How About A 54?

There have been two scores of 59 this year on the PGA Tour. Can a 54 be far behind?

Fifty Four represents what many say is a perfect score in golf—the equivalent of a birdie on every hole. It seems impossible, but people once said the same thing about the four-minute mile. Roger Bannister is of course famous for his historic accomplishment of May 6, 1954. But others were flirting with the record.  American Wes Santee ran 4:02.4 in 1953, while Australian John Landy ran 4:02.0. A year later, Landy ran 4:02.4 in Melbourne, then 4:02.6 on 23 February and at the end of the Australian season on 19 April, he ran 4:02.6 again.

Once Bannister broke the barrier, others followed. Landry broke Bannister’s record a mere 46 days later. Today, a four minute mile is a baseline for middle distance runners.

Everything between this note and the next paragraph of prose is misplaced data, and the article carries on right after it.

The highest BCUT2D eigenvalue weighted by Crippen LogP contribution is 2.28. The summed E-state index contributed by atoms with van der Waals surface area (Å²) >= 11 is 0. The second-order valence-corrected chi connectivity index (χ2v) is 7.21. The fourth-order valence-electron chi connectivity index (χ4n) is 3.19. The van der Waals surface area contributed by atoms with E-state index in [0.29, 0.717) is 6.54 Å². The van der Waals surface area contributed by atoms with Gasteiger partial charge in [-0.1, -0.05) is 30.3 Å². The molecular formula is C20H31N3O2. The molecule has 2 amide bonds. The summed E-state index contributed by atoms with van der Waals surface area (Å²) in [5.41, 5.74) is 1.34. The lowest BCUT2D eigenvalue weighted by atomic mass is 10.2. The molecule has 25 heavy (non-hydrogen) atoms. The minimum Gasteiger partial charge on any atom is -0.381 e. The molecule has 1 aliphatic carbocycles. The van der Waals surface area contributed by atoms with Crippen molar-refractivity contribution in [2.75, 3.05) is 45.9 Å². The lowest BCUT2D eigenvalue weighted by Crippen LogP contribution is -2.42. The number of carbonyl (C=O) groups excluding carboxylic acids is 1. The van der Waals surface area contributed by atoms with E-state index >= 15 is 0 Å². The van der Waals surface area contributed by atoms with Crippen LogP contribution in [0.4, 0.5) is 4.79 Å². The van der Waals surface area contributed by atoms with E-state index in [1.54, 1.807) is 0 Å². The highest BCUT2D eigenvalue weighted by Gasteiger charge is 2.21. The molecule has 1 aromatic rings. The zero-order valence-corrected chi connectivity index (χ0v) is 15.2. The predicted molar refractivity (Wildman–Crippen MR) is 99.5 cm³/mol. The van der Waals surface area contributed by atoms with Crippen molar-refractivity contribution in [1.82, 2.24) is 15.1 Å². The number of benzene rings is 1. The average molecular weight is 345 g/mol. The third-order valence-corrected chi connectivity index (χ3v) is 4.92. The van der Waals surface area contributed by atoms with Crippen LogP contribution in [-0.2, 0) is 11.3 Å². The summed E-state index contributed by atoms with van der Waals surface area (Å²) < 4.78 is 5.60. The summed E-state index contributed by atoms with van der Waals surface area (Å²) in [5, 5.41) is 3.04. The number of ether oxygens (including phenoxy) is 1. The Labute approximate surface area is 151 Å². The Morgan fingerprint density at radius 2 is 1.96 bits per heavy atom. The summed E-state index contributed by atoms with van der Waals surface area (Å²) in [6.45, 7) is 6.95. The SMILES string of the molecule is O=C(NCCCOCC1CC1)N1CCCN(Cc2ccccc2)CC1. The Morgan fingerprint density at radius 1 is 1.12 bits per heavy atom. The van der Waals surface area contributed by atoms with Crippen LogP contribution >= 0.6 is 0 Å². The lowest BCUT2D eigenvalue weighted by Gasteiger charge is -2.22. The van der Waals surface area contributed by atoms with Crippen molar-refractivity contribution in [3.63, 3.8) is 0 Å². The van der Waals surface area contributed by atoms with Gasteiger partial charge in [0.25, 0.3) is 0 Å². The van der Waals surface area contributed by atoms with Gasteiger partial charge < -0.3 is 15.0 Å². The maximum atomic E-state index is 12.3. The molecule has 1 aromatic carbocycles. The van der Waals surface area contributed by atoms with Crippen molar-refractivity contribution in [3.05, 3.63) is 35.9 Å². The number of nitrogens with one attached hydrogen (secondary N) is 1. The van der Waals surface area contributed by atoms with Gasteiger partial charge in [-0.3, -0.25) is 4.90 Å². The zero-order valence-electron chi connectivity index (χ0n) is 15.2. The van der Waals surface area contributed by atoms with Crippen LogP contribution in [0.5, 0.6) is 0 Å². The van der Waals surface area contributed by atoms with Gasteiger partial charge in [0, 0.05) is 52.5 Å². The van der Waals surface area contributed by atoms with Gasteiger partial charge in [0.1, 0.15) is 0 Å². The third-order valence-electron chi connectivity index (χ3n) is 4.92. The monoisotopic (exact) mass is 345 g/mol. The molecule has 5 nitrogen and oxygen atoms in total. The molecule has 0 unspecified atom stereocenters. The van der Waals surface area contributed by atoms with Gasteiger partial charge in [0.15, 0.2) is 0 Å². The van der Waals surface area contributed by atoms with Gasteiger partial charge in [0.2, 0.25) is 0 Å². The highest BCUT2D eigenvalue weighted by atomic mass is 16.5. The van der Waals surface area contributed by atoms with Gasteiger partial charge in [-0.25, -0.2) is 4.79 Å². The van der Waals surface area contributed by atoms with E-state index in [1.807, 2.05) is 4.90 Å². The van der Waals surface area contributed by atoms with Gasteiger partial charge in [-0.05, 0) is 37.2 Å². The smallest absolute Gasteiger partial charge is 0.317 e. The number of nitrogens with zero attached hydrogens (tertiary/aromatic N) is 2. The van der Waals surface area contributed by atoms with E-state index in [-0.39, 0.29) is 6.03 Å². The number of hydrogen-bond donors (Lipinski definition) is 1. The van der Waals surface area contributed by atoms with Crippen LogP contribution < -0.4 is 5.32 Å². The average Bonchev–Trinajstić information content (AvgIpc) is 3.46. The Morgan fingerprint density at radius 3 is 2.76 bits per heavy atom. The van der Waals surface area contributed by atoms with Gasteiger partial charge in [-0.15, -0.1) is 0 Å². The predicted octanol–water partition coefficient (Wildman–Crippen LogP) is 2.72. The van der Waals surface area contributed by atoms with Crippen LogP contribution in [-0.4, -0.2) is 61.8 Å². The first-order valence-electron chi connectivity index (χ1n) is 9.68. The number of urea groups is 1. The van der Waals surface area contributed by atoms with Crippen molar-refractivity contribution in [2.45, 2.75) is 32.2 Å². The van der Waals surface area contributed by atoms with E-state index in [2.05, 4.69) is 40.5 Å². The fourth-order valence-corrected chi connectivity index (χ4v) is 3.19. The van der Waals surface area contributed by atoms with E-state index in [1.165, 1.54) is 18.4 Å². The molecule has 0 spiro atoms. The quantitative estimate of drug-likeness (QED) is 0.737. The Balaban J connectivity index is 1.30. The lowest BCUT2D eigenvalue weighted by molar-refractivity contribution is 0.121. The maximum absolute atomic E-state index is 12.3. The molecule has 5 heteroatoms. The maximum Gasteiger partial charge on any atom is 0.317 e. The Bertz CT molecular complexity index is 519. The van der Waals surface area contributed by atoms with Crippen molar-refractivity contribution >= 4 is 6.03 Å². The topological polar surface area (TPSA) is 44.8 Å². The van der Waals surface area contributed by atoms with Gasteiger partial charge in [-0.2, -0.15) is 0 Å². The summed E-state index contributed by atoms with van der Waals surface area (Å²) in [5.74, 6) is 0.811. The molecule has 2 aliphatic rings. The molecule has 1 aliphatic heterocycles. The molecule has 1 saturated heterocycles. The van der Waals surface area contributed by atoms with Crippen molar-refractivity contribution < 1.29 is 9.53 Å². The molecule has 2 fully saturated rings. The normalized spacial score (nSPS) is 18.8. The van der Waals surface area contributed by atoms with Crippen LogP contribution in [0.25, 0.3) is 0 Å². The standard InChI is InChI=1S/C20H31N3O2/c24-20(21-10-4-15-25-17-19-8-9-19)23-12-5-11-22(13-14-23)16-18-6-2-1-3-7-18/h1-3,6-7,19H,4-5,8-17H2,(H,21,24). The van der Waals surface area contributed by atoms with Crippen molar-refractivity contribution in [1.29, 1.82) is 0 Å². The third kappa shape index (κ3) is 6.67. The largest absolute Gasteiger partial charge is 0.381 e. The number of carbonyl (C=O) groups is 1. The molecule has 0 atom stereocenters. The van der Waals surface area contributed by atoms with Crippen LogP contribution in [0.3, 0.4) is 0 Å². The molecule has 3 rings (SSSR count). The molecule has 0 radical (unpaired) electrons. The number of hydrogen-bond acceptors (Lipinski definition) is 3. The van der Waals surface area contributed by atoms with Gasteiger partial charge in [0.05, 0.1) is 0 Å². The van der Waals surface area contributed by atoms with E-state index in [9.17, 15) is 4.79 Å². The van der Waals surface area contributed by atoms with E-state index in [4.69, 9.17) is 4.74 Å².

Other athletic achievements have had a similar history. So I think it’s entirely possible that we look back on this in a few years as the precursor to the perfect round.

I also find it interesting that we’ve had two 59s in a year that everyone said would be difficult because changes in the grooves. But thus far, that’s not holding out. The median score in 2010 is 70.95. In 2009, the median was 70.82.

2 thoughts on “How About A 54?”

  1. When the “54” happens, we can all debate whether having 1-2 eagles in lieu of 18 birdies qualifies as a perfect round.  Sport of like the Grand Slam versus a Tiger Slam.  I can hardly wait!

    In the end, I am with you on the possibility of someone breaking through with a 54 some day.  It will validate the “Vision 54” theme used by the Swedish golf instruction combine in the past.


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